Under Non-Liability Health Care (NLHC), we can provide free treatment for:
- cancer (malignant neoplasm); and
- pulmonary tuberculosis
There is no need to establish that these conditions were caused by your Australian Defence Force (ADF) service.
You can receive treatment for cancer (malignant neoplasm) or pulmonary tuberculosis if you have a medical diagnosis and one of the following types of service:
Eligible war service
Includes operational service, continuous full-time service (CFTS) with the ADF, CFTS with the ADF during the Second World War, and employment on a ship as an Australian mariner during the Second World War before 29 October 1945.
Generally service performed outside Australia as defined in the Veterans Entitlement Act 1986, during wars, conflicts, or warlike or non-warlike operations in which the ADF was involved, and in areas with a higher level of risk than normal peacetime conditions.
Military activities where the application of force is authorised and there is an expectation of casualties. The Minister for Defence determines warlike service by issuing a list of places and times in which a person or unit must have served. A person must be assigned to the operation in order to have warlike or non-warlike service.
Military activities where there is a risk associated with the assigned tasks and the application of force is limited to self defence. Casualties could occur but are not expected. The Minister for Defence makes determinations of non-warlike service.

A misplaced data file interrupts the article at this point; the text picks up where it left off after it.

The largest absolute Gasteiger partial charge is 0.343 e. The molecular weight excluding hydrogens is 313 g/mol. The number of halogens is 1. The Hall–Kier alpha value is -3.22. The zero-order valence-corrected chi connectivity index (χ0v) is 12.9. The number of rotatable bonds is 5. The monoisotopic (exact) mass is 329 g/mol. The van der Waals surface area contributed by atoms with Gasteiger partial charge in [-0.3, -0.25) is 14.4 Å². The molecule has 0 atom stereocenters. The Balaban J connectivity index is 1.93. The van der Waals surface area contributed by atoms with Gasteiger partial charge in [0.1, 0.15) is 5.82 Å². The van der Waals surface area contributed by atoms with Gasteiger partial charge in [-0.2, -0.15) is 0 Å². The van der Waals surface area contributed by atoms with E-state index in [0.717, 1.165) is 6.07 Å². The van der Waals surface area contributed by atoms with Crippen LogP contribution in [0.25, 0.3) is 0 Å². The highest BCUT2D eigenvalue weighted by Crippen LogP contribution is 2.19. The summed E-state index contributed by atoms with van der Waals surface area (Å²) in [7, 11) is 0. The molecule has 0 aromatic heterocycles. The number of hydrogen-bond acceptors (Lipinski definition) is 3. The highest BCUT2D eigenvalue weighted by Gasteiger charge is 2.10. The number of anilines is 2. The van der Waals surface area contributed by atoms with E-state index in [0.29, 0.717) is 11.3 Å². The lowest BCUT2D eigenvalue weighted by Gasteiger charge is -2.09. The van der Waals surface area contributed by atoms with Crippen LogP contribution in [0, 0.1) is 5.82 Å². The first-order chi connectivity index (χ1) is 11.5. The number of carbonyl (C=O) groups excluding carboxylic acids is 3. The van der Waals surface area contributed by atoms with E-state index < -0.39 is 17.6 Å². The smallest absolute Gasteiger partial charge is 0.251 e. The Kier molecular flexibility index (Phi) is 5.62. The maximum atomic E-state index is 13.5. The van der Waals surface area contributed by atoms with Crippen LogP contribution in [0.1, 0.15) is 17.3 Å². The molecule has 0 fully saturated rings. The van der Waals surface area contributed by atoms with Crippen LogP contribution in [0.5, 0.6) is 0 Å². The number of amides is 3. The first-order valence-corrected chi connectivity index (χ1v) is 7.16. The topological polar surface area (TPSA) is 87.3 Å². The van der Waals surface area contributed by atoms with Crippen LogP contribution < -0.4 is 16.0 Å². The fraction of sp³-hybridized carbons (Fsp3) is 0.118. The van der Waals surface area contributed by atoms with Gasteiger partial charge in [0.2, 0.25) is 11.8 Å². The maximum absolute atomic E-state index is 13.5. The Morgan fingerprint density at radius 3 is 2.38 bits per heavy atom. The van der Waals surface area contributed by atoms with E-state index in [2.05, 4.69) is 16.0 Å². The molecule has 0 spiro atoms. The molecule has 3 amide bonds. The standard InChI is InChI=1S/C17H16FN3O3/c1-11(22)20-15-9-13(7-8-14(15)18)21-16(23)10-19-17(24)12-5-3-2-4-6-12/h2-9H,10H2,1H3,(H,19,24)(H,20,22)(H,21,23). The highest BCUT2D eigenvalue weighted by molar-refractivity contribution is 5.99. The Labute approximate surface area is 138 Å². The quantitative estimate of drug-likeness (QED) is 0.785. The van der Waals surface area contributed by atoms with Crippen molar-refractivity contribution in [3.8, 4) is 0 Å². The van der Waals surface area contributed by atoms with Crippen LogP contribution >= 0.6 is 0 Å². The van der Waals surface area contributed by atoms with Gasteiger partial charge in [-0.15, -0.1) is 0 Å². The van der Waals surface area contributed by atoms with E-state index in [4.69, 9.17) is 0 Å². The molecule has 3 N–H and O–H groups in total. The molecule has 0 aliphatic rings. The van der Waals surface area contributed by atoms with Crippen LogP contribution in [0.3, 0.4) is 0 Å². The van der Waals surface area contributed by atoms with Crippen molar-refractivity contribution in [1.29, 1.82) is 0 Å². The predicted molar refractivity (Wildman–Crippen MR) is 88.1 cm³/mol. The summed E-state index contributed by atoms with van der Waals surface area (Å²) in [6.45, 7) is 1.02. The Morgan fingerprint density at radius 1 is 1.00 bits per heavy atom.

Service outside Australia on a defined peacekeeping operation or with a Peacekeeping Force. This includes ADF members, and certain members of state, territory and federal police forces.
Service on a defined overseas deployment that the Minister has deemed high risk, even though it was not during wartime, conflicts or peacekeeping operations.
British Nuclear Test Defence service
You may have British Nuclear Test Defence service if you participated in the nuclear tests at Maralinga, Emu Field and Montebello Islands between 1952 and 1965.
Certain peacetime service in the ADF, usually between 7 December 1972 and 6 April 1994. In most cases you need to have completed 3 years continuous full-time service, unless you were medically discharged.
If you completed your national service on or after 7 December 1972.
Your Veteran White Card covers treatment in Australia, but not overseas.
If you are eligible, you will receive a Veteran White Card.
Your Veteran White Card may cover required treatment for your NLHC conditions. Treatment may be provided by a:
- general practitioner (GP)
- medical specialist
You do not need to wait until your card arrives to start treatment. You can show your healthcare provider a digital version of your card on your mobile phone through MyService. If you are charged for treatment while waiting for your card, keep your receipts and claim it back.
Your Veteran White Card also gives you access to cheaper prescriptions for the conditions that your card covers. You may be eligible for a Veterans Supplement to help towards the cost of medications, unless you're already receiving an equivalent payment from Centrelink.
You should automatically receive a Veteran White Card after transitioning from the ADF, which covers mental health conditions.
Please note that the Veteran White Card you receive on transition only covers mental health conditions. For cancer or pulmonary tuberculosis, your doctor will need to provide a diagnosis. Complete and return a claim form to apply.
If you don’t yet have a Veteran White Card, you can:
- If you believe your cancer or pulmonary tuberculosis is connected to your service, you can still claim compensation. If your condition is not found to be service-related, you can still use your Veteran White Card to get treatment.
- You can also access free mental health treatment using your Veteran White Card.